Wilhelmus À Brakel On Pietism

Some years ago there was a sizeable movement among the Lutherans in Germany toward religiosity. Of some we believe that it was in truth, but with the majority it was but an illusion. This counterfeit religiosity has in some places also affected those of Reformed persuasion. People of the world, due to observing that many of them turned to a godly lifestyle, called them Pietists, thinking to offend them in this way. Instead, they, being ungodly, actually condemned themselves in doing so, and placed a crown upon the head of the truly godly whom they intended to offend—for to be a Pietist means to be a godly person.

In desiring to warn everyone against the Pietists and to give some direction in this respect, we do not have the truly godly in mind at all. Far, far be this from me! May the Lord bless them and give them more light to see the Lutheran error and to turn away from it. Rather, I have in view those who stimulate various fictitious notions and errors, such as mystics, Quietists, heretics, fanatics, David-Jorists, Boehmists, Quakers, and all such individuals who in our day are known as Pietists.

Wilhelmus à Brakel (1635–1711) | The Christian’s Reasonable Service, 4 vols. transl. Bartel Elshout (Ligonier, PA: Soli Deo Gloria Publications, 1993), 2.642‐43 (HT: Sung Yeo).


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  1. I would like to know exactly what it was in Pietistm that Brakel found objectionable. For those here who are not into exclusive Psalmody, do you really want to condemn Gerhard Tersteegen, or the authors of any number of late 17th- and early 18th century hymns as a heretical? Do we wish to condemn the impulse that reanimated missions in Protestant circles (my own wife was born in a Buddhist-Daoist-folk religion family)? And, is Pietism’s call to take seriously a life of discipleship something other than a serious nod in the direction of the Epistle of James?

    My introduction to “pietism” was when my much younger self got called a “pietist” (with a sneer) after I started taking Jesus Christ seriously and reading the Bible for myself. I had been raised in a very modernist family that saw the Bible as a hofge-podge of Middle Eastern fables; the Gospels as definitely no earlier than about 250 A.D.; Jesus still safely moldering in some Palestinian grave; and Calvinism as worse than Marxism. I later read some of the Niebuhr brothers’ works, in which “pietists” are apparently some sort of defective, and guess that those near and dear to me may have learned such usage there.

    Granted, I cannot accept the whole of the belief systems of the Swedish Covenant Church, Evangelical Free Church, various Methodists, or Lutheran Brethren (I’m predestinarian, like covenant theology, and even an occasional glass of beer or wine). But when they talk about trusting the shed blood of Christ for salvation, I can’t help but say “Amen”. Perhaps Pietism did have something to do with the rise of things like the Holiness-Pentecostal movement, which has emphases that make me cringe. But the little I know of continental Pietism reminds me of the “experimental godliness” found in the earlier British Puritans, including some of the godly ministers who gave us the Westminster Standards (nothing against the Heidelberg Catechism; it’s just that I got most of my discipling from Presbyterians).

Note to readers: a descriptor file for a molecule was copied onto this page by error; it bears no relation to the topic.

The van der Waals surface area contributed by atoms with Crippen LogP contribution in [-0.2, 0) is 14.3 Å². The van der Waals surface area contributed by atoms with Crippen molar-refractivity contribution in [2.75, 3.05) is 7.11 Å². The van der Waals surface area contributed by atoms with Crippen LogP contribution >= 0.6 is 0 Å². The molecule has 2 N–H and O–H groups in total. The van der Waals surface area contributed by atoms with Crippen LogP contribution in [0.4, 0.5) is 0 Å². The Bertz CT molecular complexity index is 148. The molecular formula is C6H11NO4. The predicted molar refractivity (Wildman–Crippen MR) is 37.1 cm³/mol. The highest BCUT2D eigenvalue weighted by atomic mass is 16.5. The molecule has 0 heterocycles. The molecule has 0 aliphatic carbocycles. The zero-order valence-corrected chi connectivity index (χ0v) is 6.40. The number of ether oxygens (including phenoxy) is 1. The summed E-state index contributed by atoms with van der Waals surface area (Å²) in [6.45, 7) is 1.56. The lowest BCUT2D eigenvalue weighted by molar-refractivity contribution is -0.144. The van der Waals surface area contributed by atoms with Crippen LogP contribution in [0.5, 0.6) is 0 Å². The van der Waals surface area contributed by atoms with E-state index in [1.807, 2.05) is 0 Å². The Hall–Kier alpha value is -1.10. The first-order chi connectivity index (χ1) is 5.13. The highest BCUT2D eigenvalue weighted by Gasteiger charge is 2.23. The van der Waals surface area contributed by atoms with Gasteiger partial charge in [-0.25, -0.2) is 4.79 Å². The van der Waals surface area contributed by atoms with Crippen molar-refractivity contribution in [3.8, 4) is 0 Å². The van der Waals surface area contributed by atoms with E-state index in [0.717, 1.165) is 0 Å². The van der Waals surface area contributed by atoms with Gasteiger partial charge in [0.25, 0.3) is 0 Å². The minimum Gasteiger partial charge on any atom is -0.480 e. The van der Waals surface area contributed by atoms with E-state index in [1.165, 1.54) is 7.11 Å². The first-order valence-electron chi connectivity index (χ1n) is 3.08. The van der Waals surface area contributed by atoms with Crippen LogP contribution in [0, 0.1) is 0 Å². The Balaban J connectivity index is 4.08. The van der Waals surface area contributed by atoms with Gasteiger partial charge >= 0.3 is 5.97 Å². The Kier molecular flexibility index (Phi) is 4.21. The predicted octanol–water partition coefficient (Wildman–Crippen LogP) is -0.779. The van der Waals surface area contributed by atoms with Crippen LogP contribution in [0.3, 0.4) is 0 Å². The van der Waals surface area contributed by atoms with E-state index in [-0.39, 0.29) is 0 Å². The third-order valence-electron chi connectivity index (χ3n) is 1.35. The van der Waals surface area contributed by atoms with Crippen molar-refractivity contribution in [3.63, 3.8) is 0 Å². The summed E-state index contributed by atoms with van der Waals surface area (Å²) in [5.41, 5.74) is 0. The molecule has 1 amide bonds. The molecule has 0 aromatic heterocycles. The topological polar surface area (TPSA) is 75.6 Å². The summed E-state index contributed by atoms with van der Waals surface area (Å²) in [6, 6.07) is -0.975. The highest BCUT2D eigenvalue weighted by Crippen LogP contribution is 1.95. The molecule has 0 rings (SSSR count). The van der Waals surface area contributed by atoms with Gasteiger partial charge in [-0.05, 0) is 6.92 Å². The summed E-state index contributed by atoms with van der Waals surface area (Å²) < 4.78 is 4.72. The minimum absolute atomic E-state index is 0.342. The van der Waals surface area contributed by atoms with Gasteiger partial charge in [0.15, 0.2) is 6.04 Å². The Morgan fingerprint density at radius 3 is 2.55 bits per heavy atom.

Maybe it’s an attitude that takes culture and politics as things which the godly should shun that is wrong? OK. Is it an attitude that seems to say I can be holier than God himself, to say nothing of you. Yes, that bothers me. But as I examine how I was effectually called and concerns that I believe the Holy Spirit, speaking through the Scriptures, has laid on my heart, I can’t help but notice that a lot of them have been called “pietist”.

  2. I think you want to distinguish between ‘piety’ and ‘pietism’. No good Reformed Christian has anything against Piety (Note RSC’s book RRC has a subtitle “Our Theology, Piety, and Practice”.)

    Pietism, however, is when piety is made the core of religion, the ground of God’s approval, rather than Christ’s righteousness imputed to us. Pietism is usually some form of moralism, setting up extra-bibilical standards as necessary for holiness, like no drinking, no smoking, no dancing, no movies, no cards, etc.

  3. Something that has always bothered me about the excessive labeling as “pietist,” not wrongly applied in every case where (as RubeRad said) drinking, dancing, etc. are overtly condemned, is where protestant Christian churches fail to admonish the members for failing to “yield to [each other] with…respect” in a manner that demonstrates “salt” and “light” to the rest of culture. When this does take place it is often criticized as placing emphasis on “cultural transformation,” something we are not explicitly called to do and which is rightly condemned within confessional Reformed circles.

    Instead, I am referring to members of the same congregation who fight over a parking place in the church lot, who park on the grass in a public area next to the lot so they don’t have to walk any further than necessary, who walk two and three abreast down the sidewalk leading away from the church so that other people coming from the previous service are forced off onto the grass, etc. This kind of behavior is little different from that of the general public in large metropolitan areas where people constantly cut each other off on the streets and roads, take their half out of the middle of sidewalks, cut in front of others in check-out lines, etc.

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